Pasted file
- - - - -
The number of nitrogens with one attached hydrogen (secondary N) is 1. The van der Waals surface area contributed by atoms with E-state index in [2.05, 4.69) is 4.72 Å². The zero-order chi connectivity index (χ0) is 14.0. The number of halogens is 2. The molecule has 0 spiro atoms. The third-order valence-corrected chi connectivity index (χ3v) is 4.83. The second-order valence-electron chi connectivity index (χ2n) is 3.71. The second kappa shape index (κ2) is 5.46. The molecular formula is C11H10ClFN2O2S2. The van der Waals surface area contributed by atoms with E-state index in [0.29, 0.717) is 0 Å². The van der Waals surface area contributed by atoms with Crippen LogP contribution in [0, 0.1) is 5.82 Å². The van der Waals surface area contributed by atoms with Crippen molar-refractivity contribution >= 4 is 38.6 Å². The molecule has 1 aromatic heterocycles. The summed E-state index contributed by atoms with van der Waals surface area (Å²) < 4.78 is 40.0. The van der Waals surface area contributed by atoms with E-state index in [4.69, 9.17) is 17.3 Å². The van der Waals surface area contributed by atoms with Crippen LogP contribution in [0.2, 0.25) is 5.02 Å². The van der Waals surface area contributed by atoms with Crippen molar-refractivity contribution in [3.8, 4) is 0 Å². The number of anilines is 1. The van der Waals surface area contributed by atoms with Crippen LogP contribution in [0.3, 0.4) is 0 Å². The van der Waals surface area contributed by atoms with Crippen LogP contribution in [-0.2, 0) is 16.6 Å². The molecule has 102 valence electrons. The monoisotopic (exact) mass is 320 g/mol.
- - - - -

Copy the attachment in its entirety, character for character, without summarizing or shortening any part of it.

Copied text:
The number of nitrogens with one attached hydrogen (secondary N) is 1. The van der Waals surface area contributed by atoms with E-state index in [2.05, 4.69) is 4.72 Å². The zero-order chi connectivity index (χ0) is 14.0. The number of halogens is 2. The molecule has 0 spiro atoms. The third-order valence-corrected chi connectivity index (χ3v) is 4.83. The second-order valence-electron chi connectivity index (χ2n) is 3.71. The second kappa shape index (κ2) is 5.46. The molecular formula is C11H10ClFN2O2S2. The van der Waals surface area contributed by atoms with E-state index in [0.29, 0.717) is 0 Å². The van der Waals surface area contributed by atoms with Crippen LogP contribution in [0, 0.1) is 5.82 Å². The van der Waals surface area contributed by atoms with Crippen molar-refractivity contribution >= 4 is 38.6 Å². The molecule has 1 aromatic heterocycles. The summed E-state index contributed by atoms with van der Waals surface area (Å²) < 4.78 is 40.0. The van der Waals surface area contributed by atoms with E-state index in [4.69, 9.17) is 17.3 Å². The van der Waals surface area contributed by atoms with Crippen LogP contribution in [0.2, 0.25) is 5.02 Å². The van der Waals surface area contributed by atoms with Crippen molar-refractivity contribution in [3.8, 4) is 0 Å². The number of anilines is 1. The van der Waals surface area contributed by atoms with Crippen LogP contribution in [0.3, 0.4) is 0 Å². The van der Waals surface area contributed by atoms with Crippen LogP contribution in [-0.2, 0) is 16.6 Å². The molecule has 102 valence electrons. The monoisotopic (exact) mass is 320 g/mol.